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Benjamin Netanyahu calls on right-wing members of parliament to block coalition from taking office

Israel’s Benjamin Netanyahu has lashed out at a newly agreed coalition which looks set to remove him from power after 12 years as prime minister.

Mr Netanyahu called on right-wing members of parliament to block the coalition from taking office.

Eight opposition parties reached an agreement to work together to form a new government late on Wednesday.




But the group, from across Israel’s political spectrum, still needs parliamentary backing to take office.

In his first comments since the coalition was announced, Mr Netanyahu urged members of the Knesset (parliament) “elected by votes from the right” to oppose the coalition.

In a post on Twitter, he criticised them as “left-wing” and “dangerous”. He has previously called the proposed new government the “fraud of the century”, saying it endangered the state and people of Israel.



Observers have already noted that Mr Netanyahu – who failed to form his own coalition despite his Likud party winning the most seats in the March vote – is likely to try to prevent the group getting the support it needs.

The coalition, formed by Yair Lapid, leader of the centrist Yesh Atid party, needs the parliamentary vote before being sworn in. It is unclear how long this will take, and there is still a chance this newly formed alliance could be upended by defections.

Mr Lapid, whose party came second in the election, called President Reuven Rivlin to let him know the agreement had been reached on Wednesday night.

He pledged to form a government which would “work in the service of all Israeli citizens… respect its opponents and do everything in its power to unite and connect all parts of Israeli society”.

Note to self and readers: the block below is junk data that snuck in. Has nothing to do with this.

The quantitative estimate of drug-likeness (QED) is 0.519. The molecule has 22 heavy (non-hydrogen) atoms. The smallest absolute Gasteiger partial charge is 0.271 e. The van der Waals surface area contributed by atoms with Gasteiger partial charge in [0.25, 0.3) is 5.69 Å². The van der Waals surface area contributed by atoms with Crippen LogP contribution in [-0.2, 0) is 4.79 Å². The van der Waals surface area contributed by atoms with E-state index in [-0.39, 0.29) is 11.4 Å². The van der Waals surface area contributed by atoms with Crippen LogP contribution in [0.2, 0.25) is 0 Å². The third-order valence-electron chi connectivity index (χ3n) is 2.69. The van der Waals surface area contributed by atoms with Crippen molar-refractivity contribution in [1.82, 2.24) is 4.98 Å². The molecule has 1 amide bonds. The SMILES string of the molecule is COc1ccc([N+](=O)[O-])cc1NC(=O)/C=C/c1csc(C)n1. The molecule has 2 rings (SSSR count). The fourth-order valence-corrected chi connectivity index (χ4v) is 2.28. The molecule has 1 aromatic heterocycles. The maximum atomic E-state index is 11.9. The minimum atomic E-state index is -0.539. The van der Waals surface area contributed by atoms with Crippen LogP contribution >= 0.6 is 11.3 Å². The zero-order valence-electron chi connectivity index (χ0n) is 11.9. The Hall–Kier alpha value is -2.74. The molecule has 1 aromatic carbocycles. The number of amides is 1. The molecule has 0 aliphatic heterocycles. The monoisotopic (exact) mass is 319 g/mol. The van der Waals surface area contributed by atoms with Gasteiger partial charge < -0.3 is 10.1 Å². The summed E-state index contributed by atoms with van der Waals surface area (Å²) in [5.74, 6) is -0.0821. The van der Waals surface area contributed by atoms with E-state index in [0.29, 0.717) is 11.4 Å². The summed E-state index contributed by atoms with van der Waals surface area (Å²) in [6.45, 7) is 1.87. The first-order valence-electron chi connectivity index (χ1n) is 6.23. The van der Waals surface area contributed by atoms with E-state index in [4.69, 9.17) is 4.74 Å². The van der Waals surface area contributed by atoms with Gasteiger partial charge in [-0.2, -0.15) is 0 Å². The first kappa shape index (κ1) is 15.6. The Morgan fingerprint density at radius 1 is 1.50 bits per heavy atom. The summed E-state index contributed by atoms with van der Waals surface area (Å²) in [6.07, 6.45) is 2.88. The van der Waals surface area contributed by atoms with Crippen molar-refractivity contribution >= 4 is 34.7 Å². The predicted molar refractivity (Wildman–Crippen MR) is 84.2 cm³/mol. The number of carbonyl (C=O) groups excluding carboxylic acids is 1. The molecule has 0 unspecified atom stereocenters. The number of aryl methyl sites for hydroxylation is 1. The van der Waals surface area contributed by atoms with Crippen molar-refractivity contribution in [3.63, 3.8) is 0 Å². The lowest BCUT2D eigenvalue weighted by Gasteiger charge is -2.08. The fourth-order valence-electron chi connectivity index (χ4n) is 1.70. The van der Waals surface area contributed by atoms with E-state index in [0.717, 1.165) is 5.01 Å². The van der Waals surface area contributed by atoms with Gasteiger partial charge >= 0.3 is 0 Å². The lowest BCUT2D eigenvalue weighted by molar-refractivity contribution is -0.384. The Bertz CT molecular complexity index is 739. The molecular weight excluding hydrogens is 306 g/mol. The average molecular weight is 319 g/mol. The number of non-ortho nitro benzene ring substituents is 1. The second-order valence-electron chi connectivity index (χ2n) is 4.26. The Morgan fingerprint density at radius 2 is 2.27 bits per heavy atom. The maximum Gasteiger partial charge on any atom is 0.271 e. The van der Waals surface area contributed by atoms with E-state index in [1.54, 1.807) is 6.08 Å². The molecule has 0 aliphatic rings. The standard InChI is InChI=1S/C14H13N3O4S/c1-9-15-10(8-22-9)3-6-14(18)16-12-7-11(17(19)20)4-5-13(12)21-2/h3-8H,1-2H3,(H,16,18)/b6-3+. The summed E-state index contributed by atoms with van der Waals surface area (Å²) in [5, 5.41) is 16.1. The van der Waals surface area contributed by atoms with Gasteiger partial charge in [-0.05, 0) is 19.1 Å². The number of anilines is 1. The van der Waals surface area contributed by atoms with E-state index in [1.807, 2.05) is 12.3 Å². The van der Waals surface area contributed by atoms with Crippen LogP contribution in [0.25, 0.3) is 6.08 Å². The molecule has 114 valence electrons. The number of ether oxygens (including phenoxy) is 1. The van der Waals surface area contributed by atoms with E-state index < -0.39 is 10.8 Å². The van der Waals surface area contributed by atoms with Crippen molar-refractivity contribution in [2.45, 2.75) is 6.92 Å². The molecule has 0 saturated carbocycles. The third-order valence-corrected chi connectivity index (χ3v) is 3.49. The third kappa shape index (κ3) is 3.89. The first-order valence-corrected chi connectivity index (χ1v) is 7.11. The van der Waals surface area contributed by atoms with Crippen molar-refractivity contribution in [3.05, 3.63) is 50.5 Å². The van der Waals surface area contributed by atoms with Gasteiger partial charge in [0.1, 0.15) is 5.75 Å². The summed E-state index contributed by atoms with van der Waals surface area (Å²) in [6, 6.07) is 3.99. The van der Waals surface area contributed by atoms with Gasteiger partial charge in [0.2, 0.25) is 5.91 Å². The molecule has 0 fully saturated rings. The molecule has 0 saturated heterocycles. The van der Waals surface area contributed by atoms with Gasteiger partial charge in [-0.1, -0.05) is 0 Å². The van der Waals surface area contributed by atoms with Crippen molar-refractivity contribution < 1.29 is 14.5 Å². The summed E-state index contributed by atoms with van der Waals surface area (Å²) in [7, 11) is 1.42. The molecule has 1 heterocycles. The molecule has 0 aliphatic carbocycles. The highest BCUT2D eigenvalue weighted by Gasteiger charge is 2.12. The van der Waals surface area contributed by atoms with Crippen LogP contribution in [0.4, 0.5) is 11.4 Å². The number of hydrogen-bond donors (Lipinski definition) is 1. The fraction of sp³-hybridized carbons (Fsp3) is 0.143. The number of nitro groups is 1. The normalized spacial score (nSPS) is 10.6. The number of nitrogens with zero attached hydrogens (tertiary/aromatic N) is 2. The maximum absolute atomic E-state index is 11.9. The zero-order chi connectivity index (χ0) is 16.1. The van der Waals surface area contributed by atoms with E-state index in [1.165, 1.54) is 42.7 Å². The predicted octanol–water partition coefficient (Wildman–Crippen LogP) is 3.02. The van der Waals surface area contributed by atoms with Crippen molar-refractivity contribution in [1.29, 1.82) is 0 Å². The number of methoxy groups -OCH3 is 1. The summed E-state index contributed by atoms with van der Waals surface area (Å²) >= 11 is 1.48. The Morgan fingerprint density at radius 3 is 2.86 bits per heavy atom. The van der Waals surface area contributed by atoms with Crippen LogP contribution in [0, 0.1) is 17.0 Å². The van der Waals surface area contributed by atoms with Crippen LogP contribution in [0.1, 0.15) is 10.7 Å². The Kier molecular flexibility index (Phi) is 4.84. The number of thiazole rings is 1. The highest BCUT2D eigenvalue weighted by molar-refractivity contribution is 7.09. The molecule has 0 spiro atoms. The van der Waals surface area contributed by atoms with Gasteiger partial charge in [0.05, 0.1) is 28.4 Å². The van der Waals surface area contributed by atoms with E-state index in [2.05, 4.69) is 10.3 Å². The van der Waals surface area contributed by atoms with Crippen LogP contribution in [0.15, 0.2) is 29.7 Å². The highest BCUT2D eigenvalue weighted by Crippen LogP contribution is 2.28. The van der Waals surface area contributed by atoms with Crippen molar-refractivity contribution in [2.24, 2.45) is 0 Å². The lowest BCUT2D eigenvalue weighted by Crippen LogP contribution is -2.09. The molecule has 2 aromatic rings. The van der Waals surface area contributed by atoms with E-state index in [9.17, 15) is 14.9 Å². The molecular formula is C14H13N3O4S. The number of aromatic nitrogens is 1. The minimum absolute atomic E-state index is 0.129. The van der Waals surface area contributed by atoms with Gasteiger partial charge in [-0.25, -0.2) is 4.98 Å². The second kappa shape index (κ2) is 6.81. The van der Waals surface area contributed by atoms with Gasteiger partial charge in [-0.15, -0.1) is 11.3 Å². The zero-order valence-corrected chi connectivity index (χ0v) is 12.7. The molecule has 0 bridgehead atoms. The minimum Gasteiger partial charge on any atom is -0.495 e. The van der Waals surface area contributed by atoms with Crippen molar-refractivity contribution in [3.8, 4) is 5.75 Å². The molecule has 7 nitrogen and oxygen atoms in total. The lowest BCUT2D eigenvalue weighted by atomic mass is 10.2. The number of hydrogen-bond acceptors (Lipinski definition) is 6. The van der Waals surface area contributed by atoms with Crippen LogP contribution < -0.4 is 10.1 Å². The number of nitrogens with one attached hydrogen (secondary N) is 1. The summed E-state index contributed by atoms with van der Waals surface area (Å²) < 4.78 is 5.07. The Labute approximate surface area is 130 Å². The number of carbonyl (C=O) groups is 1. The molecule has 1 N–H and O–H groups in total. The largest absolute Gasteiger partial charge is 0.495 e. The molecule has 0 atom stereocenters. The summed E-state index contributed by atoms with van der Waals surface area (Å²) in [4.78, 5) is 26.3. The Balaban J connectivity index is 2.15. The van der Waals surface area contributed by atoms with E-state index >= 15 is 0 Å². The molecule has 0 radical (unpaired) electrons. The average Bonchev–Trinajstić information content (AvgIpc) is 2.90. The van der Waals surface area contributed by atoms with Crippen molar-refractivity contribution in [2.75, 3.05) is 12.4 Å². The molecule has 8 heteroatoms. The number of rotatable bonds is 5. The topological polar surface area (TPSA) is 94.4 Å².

However, Mr Lapid will not become prime minister immediately. Under a rotation arrangement, the head of the right-wing Yamina party, Naftali Bennett, would serve as prime minister first before handing over to Mr Lapid in August 2023.

The coalition members span the full spectrum of Israeli politics with little in common apart from their plan to replace Mr Netanyahu. For the first time in decades, the government will include an Israeli Arab party.

An image carried on Israeli media showed Mr Lapid, Mr Bennett and Mansour Abbas, leader of the Arab Islamist Raam party, signing the agreement, a deal many thought impossible.

The other five parties included in the agreement are:




•Kahol Lavan (Blue and White) (centrist) – led by Benny Gantz (eight)

•Israel Beiteinu (centre-right to right-wing nationalist) – led by Avigdor Lieberman (seven)

•Labor (social-democratic) – led by Merav Michaeli (seven)

•New Hope (centre-right to right-wing)- led by Gideon Sa’ar (six)

•Meretz (left-wing, social-democratic) – led by Nitzan Horowitz (six)



If the coalition fails to win the support of a majority in the 120-seat Knesset, there is a risk of a fifth election in two years. All eight parties were needed to secure the 61-seat majority.